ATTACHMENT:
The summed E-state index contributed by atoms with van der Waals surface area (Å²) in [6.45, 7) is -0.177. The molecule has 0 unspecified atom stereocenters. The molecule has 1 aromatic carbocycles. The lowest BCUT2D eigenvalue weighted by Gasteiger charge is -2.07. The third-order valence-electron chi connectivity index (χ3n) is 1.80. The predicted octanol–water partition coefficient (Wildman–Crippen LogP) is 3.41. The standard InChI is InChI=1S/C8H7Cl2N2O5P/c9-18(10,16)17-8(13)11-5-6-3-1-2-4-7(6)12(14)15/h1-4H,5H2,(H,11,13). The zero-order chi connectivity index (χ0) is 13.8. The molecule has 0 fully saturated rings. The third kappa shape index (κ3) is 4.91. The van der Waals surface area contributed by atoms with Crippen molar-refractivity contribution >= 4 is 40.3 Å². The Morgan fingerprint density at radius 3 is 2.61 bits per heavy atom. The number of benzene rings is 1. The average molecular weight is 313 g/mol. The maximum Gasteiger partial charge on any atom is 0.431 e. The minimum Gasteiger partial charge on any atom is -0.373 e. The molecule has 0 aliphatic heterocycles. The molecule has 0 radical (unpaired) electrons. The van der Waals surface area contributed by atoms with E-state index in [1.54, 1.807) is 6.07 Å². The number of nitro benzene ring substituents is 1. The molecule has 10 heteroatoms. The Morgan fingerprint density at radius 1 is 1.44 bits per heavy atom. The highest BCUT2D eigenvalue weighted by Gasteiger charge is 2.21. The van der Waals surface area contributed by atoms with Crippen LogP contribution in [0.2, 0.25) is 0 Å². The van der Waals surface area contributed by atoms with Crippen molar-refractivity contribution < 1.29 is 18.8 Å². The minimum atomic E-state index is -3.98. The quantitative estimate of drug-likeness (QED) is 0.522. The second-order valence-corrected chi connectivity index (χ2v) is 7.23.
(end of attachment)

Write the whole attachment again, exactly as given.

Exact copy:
The summed E-state index contributed by atoms with van der Waals surface area (Å²) in [6.45, 7) is -0.177. The molecule has 0 unspecified atom stereocenters. The molecule has 1 aromatic carbocycles. The lowest BCUT2D eigenvalue weighted by Gasteiger charge is -2.07. The third-order valence-electron chi connectivity index (χ3n) is 1.80. The predicted octanol–water partition coefficient (Wildman–Crippen LogP) is 3.41. The standard InChI is InChI=1S/C8H7Cl2N2O5P/c9-18(10,16)17-8(13)11-5-6-3-1-2-4-7(6)12(14)15/h1-4H,5H2,(H,11,13). The zero-order chi connectivity index (χ0) is 13.8. The molecule has 0 fully saturated rings. The third kappa shape index (κ3) is 4.91. The van der Waals surface area contributed by atoms with Crippen molar-refractivity contribution >= 4 is 40.3 Å². The Morgan fingerprint density at radius 3 is 2.61 bits per heavy atom. The number of benzene rings is 1. The average molecular weight is 313 g/mol. The maximum Gasteiger partial charge on any atom is 0.431 e. The minimum Gasteiger partial charge on any atom is -0.373 e. The molecule has 0 aliphatic heterocycles. The molecule has 0 radical (unpaired) electrons. The van der Waals surface area contributed by atoms with E-state index in [1.54, 1.807) is 6.07 Å². The number of nitro benzene ring substituents is 1. The molecule has 10 heteroatoms. The Morgan fingerprint density at radius 1 is 1.44 bits per heavy atom. The highest BCUT2D eigenvalue weighted by Gasteiger charge is 2.21. The van der Waals surface area contributed by atoms with Crippen LogP contribution in [0.2, 0.25) is 0 Å². The van der Waals surface area contributed by atoms with Crippen molar-refractivity contribution < 1.29 is 18.8 Å². The minimum atomic E-state index is -3.98. The quantitative estimate of drug-likeness (QED) is 0.522. The second-order valence-corrected chi connectivity index (χ2v) is 7.23.